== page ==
Next: 2.4 Eigenvalues and Eigenvectors Up: 2.3 Iterative Methods Previous: 2.3.4 Successive Over-Relaxation (SOR)

Task: Solve . This may be interpreted as a minimization problem:

Let Then the -vector which minimizes (with the minimum value ) is the desired solution.

Minimization of a quadratic function of variables: Warm-up: Cauchy's Steepest Descent Method

Assume to depend on two variables only. The lines of equal elevation of a quadratic function are ellipses that may be very elongated (see the figure).

• Start from with position vector and follow the local gradient (2.2)

This direction will not lead directly to the extremal point of .
• Find the lowest point along this path. Determine once more the local gradient ; by construction it must be perpendicular to the previous direction .
• Iterate this procedure to arrive, after many mutually orthogonal bends, at the bottom of the channel (or top of the hill).

Now for the serious work: Conjugate Gradients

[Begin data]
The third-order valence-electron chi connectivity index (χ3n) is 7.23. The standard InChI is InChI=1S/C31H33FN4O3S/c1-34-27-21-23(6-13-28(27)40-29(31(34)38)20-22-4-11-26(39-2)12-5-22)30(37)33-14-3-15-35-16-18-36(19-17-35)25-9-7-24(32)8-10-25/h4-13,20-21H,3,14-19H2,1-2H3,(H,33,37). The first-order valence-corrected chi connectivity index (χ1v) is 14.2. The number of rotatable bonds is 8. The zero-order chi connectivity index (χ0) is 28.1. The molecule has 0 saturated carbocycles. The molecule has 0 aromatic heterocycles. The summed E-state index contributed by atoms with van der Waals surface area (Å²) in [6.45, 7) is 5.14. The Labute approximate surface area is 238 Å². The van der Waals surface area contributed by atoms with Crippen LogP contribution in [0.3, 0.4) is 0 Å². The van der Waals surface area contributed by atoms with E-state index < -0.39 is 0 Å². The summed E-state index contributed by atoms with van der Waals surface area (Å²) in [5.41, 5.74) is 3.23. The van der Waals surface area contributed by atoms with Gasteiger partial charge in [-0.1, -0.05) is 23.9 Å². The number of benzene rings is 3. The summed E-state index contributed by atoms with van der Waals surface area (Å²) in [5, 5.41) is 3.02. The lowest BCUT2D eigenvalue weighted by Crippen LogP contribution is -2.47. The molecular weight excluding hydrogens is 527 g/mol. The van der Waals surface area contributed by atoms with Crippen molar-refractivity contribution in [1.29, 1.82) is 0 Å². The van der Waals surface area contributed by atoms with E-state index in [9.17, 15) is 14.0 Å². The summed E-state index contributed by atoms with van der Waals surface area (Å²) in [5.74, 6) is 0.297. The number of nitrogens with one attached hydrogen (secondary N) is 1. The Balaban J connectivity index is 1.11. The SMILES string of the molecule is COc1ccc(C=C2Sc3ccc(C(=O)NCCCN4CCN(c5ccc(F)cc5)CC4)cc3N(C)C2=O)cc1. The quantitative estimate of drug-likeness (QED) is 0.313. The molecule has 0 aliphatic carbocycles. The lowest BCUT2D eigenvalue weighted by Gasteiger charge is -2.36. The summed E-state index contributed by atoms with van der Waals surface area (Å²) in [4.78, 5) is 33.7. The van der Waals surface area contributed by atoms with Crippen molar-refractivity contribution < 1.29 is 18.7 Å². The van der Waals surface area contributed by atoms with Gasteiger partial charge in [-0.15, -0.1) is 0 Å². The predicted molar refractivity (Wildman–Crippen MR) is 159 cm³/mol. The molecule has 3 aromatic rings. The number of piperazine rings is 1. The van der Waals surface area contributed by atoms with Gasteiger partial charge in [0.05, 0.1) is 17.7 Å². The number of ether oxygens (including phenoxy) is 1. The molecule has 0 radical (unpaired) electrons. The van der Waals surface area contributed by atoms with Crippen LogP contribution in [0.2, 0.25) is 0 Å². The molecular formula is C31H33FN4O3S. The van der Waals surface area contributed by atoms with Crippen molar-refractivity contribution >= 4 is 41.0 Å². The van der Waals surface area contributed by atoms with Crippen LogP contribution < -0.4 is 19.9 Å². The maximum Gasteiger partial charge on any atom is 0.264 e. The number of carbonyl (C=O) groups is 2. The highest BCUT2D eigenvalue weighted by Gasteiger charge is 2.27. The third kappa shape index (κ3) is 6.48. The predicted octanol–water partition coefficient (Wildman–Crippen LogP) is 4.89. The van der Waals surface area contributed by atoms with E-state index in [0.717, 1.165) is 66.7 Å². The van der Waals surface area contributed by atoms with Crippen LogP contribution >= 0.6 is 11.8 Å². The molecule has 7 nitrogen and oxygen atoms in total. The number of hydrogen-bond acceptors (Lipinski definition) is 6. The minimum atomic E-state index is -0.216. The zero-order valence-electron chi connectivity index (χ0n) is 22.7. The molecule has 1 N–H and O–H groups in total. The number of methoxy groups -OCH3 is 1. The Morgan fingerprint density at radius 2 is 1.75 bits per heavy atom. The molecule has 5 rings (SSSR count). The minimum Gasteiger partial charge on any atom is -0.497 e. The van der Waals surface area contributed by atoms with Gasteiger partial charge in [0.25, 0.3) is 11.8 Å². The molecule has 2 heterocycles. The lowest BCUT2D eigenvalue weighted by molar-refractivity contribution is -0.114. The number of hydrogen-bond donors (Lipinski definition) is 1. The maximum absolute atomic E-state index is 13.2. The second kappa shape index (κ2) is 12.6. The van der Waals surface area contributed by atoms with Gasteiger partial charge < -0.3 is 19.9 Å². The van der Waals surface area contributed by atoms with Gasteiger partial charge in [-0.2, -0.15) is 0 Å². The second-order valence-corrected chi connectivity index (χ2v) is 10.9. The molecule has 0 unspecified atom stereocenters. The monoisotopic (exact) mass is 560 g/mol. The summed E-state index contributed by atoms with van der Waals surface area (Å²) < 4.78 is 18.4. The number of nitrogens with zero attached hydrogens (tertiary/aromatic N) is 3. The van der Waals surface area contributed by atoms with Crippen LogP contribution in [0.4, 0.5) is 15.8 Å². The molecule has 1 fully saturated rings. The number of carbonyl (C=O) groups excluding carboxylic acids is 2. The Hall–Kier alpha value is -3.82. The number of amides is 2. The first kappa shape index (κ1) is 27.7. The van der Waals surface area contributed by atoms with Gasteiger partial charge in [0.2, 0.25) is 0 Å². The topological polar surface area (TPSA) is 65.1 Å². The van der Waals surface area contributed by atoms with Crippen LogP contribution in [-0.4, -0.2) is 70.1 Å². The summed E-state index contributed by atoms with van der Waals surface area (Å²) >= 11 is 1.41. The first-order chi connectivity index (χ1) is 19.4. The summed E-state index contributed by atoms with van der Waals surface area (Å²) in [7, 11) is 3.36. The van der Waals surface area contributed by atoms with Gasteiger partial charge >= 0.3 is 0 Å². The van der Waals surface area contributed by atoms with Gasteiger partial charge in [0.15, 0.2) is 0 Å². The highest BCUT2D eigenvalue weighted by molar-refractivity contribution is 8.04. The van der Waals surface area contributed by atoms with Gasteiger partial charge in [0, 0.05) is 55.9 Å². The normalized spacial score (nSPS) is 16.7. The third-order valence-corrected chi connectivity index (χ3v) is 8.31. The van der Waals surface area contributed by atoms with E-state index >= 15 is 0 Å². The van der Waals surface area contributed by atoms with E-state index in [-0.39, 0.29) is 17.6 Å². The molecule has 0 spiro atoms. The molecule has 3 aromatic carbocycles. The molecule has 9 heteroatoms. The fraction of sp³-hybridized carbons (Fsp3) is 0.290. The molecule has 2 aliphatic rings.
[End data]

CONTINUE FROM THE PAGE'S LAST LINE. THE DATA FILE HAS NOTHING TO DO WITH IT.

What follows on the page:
From point take the direction instead of .

How to find ?

Require that along the change of the gradient of has no component parallel to . (In contrast: along , the gradient of has initially no -component). As a consequence, a gradient in the direction of will not develop immediately (on quadratic surfaces never!). This requirement leads to the prescription given in the Figure. For dimension this is all there is; is the solution vector. For systems of higher dimension one has to go on from in the direction until the next low point'' is reached at with Next we determine and so forth, until we arrive at the solution .

Advantage of CG: No matrix inversion!

But: Several multiplication ; therefore most efficient for sparse matrices.

EXAMPLE: To see the mechanics of the method, assume The gradient vector at is and such that Similarly, and thus which is the desired solution vector in this 2-dimensional case. If were a matrix, such steps would be necessary.   Next: 2.4 Eigenvalues and Eigenvectors Up: 2.3 Iterative Methods Previous: 2.3.4 Successive Over-Relaxation (SOR)
Franz J. Vesely Oct 2005